This research was approved by the Saint Louis University Institutional Review Board.
Community garden intercept survey
This study included 12 community gardens, representing seven counties within the 12-county intervention catchment area. As part of the intervention, communities received funding for garden equipment, technical assistance, and access to a regional community garden resource network. The placement of intervention gardens depended on the interest and commitment of each community. Five of the 12 gardens were newly developed for this intervention period. Seven gardens existed prior to the intervention and expanded during the intervention period. The community garden formats varied across the study sites. Half of the community gardens (n = 6) had a single large plot tended collaboratively by multiple gardeners. The other half (n = 6) included multiple individual plots within a larger designated area each tended by individual gardeners. Gardens ranged in size from 147′ to 132′ for the single plot to 4′x20′ for individual plots. Community gardens with individual plots included between six and 40 plots each; 3 of these gardens utilized raised beds as the individual plots. The number of gardeners per garden ranged from three to sixteen. The garden season lasted from approximately May 1st to September 30th.
A quantitative, self-administered, post survey was conducted with a convenience sample of community gardeners from each of the 12 intervention gardens during October of 2011. Gift cards were provided to respondents in appreciation of their participation. The intercept survey included questions about demographics, frequency of working in the community garden, and the self-perceived impact of working in the community garden on behaviors, attitudes, knowledge and skills . Frequency of working in the community garden was dichotomized into “once a week or more” and “less than once a week.” A five-point Likert scale that ranged from “Strongly agree” to “Strongly disagree” was used as response options for questions on behavior, attitudes, knowledge, and skills. Responses were dichotomized as “Yes” if response was “Agree” or “Strongly Agree,” and “No” if response was “Neutral,” “Disagree,” or “Strongly Disagree.” “Don’t know” and “refused” responses were excluded from analysis.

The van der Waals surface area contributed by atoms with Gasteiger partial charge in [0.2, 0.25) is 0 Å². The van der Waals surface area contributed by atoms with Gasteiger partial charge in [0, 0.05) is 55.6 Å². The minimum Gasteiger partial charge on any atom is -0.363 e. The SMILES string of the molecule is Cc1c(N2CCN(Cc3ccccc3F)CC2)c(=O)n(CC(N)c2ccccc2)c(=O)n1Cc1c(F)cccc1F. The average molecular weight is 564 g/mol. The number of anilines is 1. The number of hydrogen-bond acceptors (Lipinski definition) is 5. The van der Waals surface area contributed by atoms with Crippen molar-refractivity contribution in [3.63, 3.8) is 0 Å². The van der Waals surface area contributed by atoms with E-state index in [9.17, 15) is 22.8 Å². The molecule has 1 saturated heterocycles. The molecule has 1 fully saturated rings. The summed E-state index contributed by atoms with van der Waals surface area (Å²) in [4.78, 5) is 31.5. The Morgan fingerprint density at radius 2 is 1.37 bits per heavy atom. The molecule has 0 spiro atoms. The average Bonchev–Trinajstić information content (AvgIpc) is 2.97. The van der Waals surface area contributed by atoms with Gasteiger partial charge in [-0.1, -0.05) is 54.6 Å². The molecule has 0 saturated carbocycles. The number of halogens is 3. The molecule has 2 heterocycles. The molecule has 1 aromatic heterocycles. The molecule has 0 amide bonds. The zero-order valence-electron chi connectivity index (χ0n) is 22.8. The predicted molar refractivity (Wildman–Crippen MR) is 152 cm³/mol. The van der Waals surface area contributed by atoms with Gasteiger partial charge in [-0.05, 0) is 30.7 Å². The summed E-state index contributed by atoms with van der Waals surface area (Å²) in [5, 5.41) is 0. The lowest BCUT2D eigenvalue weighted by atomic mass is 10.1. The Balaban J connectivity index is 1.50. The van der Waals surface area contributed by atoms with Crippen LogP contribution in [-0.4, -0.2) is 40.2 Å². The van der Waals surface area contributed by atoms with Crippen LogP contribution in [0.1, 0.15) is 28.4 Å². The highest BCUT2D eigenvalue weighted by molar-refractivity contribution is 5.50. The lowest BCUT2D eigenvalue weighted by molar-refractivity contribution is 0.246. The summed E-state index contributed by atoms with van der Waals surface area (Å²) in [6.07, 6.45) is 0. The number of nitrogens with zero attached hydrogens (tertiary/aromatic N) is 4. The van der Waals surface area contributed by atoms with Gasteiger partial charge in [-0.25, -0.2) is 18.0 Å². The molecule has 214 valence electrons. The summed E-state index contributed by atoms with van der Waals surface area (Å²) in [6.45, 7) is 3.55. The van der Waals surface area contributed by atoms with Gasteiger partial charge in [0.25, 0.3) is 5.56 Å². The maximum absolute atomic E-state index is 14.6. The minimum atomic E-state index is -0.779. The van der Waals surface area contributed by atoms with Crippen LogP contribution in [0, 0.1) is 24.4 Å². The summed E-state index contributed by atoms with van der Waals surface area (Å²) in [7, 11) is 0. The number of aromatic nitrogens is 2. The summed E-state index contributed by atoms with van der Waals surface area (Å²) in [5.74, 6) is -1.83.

Population-based telephone survey
The Survey Research Laboratory at Mississippi State University conducted 1,000 telephone interviews with adult respondents from the following towns in the 12-county intervention catchment area: Charleston, Ellington, West Plains, Mountain View, and Doniphan. The towns were chosen because they each have a community garden within a five mile radius. Household telephone numbers were selected from a random-digit-dial sample of 16,000 landline numbers within a five-mile radius of the latitude and longitude coordinates for each town. The sample included households with unlisted numbers. The total number of completed surveys from each location was stratified according to 2009 population estimates. Interviewers collected data during October and November 2011.
Interviewers asked respondents about demographic characteristics based on questions from the 2009 Behavioral Risk Factors Surveillance Survey (BRFSS) questionnaire . The research team assessed respondents’ perceptions of their social and physical environments across three domains: sense of belonging, social cohesion, and food environment. Respondents were asked to answer questions on social and physical environment using a five-point Likert scale that ranged from “Strongly agree” to “Strongly disagree”. The sense of belonging scale included items such as “my community is a good place for kids to grow up” and “I expect to live in this community for a long time .” The social cohesion scale included items such as “people around here are willing to help their neighbors,” and “this is a close knit community .” The food environment scale assessed ease of buying fresh fruits and vegetables in their neighborhood, quality of fresh produce, selection of fresh produce, ease of buying low fat products, quality of low fat products, and selection of low fat products . Scores for each scale were summed for component questions within each domain to produce a composite domain score, with higher domain scores reflecting stronger sense of belonging, social cohesion, and food environment.